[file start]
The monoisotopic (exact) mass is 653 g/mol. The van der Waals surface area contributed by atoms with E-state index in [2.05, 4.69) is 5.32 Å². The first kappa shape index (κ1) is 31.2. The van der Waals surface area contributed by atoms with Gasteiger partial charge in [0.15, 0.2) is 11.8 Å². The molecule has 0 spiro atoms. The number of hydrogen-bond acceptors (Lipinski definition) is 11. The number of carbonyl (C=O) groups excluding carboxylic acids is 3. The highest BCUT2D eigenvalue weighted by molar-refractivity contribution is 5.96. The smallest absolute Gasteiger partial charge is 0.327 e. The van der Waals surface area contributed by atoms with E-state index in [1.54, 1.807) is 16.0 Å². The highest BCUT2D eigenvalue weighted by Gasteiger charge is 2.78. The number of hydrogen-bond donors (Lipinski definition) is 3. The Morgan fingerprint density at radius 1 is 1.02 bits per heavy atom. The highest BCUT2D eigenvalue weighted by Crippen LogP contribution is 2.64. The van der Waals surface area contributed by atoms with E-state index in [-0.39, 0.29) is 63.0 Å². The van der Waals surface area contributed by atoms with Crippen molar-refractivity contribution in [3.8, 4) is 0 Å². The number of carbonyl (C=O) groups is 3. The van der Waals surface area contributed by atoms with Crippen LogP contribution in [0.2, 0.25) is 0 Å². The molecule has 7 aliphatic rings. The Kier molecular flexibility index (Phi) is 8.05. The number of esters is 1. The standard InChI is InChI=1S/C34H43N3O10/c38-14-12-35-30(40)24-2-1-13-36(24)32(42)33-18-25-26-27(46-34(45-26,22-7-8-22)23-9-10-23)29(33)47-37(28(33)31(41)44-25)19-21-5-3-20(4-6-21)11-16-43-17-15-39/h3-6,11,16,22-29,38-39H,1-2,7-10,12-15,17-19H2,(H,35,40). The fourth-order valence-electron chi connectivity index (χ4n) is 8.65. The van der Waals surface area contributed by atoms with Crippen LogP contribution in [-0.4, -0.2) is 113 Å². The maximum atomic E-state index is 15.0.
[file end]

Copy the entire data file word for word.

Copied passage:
The monoisotopic (exact) mass is 653 g/mol. The van der Waals surface area contributed by atoms with E-state index in [2.05, 4.69) is 5.32 Å². The first kappa shape index (κ1) is 31.2. The van der Waals surface area contributed by atoms with Gasteiger partial charge in [0.15, 0.2) is 11.8 Å². The molecule has 0 spiro atoms. The number of hydrogen-bond acceptors (Lipinski definition) is 11. The number of carbonyl (C=O) groups excluding carboxylic acids is 3. The highest BCUT2D eigenvalue weighted by molar-refractivity contribution is 5.96. The smallest absolute Gasteiger partial charge is 0.327 e. The van der Waals surface area contributed by atoms with E-state index in [1.54, 1.807) is 16.0 Å². The highest BCUT2D eigenvalue weighted by Gasteiger charge is 2.78. The number of hydrogen-bond donors (Lipinski definition) is 3. The Morgan fingerprint density at radius 1 is 1.02 bits per heavy atom. The highest BCUT2D eigenvalue weighted by Crippen LogP contribution is 2.64. The van der Waals surface area contributed by atoms with E-state index in [-0.39, 0.29) is 63.0 Å². The van der Waals surface area contributed by atoms with Crippen molar-refractivity contribution in [3.8, 4) is 0 Å². The number of carbonyl (C=O) groups is 3. The van der Waals surface area contributed by atoms with Crippen LogP contribution in [0.2, 0.25) is 0 Å². The molecule has 7 aliphatic rings. The Kier molecular flexibility index (Phi) is 8.05. The number of esters is 1. The standard InChI is InChI=1S/C34H43N3O10/c38-14-12-35-30(40)24-2-1-13-36(24)32(42)33-18-25-26-27(46-34(45-26,22-7-8-22)23-9-10-23)29(33)47-37(28(33)31(41)44-25)19-21-5-3-20(4-6-21)11-16-43-17-15-39/h3-6,11,16,22-29,38-39H,1-2,7-10,12-15,17-19H2,(H,35,40). The fourth-order valence-electron chi connectivity index (χ4n) is 8.65. The van der Waals surface area contributed by atoms with Crippen LogP contribution in [-0.4, -0.2) is 113 Å². The maximum atomic E-state index is 15.0.